Sterling Sharpe, the former Green Bay Packers standout, was one of 14 former players selected for induction into the College Football Hall of Fame.
The Hall’s class of 2014 was announced Thursday, according to Brett McMurphy of ESPN.com.
Sharpe, an All-America wide receiver at South Carolina from 1983-87, spent his entire NFL career with the Packers after being selected with the seventh overall selection in 1988.
As a Gamecock, Sharpe caught 169 passes for 2,497 yards, with the bulk of those coming in his junior and senior seasons.
As a junior in 1986, Sharpe caught 74 balls for 1,106 yards and 10 scores, while also scoring two touchdowns on the ground.
As a senior, Sharpe’s individual numbers were down—62 receptions and 915 yards with five scores, but he had three rushing touchdowns and also scored on a punt return. More than that, South Carolina made its first bowl appearance since 1984 after going 8-3 as an independent, with all three losses coming on the road to ranked opponents.
The Gamecocks lost to No. 20 Georgia in Athens 13-6 in their third game, then dropped to 2-2 with a 30-21 loss at No. 2 Nebraska the following week. After running off six straight wins, the Gamecocks lost their regular-season finale at Miami—ranked No. 2 en route to winning the national championship—20-16.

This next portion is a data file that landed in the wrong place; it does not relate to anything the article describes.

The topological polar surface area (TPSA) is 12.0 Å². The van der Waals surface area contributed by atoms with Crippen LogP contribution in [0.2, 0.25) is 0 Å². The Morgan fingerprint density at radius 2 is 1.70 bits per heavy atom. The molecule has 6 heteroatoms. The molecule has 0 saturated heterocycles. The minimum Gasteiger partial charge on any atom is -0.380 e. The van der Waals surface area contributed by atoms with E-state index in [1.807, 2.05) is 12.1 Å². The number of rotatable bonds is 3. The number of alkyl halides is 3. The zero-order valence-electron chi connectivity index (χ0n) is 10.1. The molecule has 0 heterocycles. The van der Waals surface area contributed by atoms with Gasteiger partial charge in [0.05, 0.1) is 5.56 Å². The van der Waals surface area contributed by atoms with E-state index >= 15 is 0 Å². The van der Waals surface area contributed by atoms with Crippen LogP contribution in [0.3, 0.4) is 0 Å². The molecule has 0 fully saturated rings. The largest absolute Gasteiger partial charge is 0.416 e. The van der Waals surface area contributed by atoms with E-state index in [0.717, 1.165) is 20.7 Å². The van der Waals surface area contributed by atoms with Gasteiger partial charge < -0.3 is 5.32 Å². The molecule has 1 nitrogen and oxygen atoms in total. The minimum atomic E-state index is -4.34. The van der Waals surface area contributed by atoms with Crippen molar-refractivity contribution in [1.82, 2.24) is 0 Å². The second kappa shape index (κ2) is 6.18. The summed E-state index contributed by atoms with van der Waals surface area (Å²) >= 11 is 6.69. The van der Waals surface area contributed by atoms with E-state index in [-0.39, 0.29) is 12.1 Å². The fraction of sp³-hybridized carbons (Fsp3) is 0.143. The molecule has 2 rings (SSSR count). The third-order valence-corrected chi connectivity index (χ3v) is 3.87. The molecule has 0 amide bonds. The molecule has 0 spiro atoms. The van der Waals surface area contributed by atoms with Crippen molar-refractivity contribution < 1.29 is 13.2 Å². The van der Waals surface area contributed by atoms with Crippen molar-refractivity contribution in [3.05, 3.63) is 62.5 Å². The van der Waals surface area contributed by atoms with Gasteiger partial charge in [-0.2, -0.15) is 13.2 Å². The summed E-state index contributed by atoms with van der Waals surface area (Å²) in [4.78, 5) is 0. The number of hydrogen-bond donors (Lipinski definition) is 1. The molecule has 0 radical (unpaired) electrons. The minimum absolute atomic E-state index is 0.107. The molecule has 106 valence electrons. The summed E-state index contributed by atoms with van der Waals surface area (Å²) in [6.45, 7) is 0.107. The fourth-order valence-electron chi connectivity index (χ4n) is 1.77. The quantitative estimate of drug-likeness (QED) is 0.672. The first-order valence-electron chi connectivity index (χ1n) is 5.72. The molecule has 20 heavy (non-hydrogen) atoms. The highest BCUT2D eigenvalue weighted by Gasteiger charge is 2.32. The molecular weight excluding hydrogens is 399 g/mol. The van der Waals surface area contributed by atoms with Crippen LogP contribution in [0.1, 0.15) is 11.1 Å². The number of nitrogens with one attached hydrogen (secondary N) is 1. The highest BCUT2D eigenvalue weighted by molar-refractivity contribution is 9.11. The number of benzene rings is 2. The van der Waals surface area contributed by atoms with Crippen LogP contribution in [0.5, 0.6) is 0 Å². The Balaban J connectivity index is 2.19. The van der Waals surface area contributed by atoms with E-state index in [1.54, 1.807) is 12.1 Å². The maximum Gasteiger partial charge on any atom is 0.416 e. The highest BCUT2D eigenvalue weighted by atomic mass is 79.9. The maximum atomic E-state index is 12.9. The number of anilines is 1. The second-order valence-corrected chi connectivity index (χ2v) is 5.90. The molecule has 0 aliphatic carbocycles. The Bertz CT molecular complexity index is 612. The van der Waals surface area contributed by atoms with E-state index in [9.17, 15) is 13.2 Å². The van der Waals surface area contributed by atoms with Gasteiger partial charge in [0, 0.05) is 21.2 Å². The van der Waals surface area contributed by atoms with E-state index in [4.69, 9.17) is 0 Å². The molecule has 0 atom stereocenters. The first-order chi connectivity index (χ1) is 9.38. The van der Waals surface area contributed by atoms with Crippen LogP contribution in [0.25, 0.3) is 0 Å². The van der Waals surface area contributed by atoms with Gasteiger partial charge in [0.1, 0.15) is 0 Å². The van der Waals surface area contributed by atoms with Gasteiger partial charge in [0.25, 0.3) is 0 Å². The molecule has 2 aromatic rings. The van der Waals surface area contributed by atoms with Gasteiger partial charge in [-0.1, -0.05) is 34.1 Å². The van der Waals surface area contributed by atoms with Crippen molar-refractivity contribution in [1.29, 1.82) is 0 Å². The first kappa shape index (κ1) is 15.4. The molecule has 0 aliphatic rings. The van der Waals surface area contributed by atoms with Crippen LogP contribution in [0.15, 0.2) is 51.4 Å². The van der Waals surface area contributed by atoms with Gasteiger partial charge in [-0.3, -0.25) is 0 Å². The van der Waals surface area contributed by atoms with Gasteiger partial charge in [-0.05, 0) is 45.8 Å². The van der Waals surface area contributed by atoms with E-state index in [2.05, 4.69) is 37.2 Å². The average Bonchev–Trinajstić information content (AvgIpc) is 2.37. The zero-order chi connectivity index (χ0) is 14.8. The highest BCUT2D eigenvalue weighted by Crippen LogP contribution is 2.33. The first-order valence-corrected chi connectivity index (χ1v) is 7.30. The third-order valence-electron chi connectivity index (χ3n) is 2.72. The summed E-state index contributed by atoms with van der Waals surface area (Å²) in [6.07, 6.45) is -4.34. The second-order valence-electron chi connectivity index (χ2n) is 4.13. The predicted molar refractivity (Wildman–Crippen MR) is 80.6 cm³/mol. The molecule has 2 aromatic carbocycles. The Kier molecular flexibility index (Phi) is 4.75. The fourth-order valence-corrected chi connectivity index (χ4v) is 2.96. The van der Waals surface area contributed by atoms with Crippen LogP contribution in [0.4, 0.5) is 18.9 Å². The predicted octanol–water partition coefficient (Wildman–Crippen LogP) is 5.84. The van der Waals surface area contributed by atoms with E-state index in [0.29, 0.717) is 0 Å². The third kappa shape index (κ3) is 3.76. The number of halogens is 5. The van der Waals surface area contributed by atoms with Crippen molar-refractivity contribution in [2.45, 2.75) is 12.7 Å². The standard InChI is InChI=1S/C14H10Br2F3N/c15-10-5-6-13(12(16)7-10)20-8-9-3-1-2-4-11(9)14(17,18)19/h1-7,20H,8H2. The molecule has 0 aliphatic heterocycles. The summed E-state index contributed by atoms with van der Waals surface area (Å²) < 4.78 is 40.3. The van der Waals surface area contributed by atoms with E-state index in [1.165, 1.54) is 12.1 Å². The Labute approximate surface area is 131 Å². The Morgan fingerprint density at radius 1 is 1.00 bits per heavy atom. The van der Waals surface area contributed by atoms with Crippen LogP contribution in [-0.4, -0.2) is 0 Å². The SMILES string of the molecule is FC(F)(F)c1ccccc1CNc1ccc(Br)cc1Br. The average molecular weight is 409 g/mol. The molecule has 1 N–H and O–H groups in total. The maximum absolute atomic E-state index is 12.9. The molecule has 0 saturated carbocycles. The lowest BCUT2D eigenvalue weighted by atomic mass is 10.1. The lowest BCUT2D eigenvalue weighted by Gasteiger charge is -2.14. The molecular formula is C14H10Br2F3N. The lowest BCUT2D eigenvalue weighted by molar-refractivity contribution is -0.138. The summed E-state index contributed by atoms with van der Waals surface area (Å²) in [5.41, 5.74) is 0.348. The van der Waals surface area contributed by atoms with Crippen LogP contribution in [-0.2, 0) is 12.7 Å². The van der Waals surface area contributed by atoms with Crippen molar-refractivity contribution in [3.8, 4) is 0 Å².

Sharpe’s 169 receptions and 2,497 receiving yards are still school records at South Carolina, with his marks of 17 career receiving touchdowns and a single-season record 11 touchdown catches having since been broken.
In the NFL, Sharpe went on to become a three-time All-Pro in his seven years in Green Bay, three times leading the league in receptions, including setting a record with 112 catches in 1993. His 18 touchdown receptions in 1994 are tied for the third-highest single-season total in NFL history. The single-season reception mark didn’t last long—Cris Carter of the Minnesota Vikings broke it with 122 receptions the very next season.
Sharpe’s NFL career was cut short by a neck injury in 1994. He still holds three NFL records—34 consecutive games with at least four receptions, four games with at least three touchdown catches and two games of at least four touchdown receptions (a record he shares with Jerry Rice and Bob Shaw).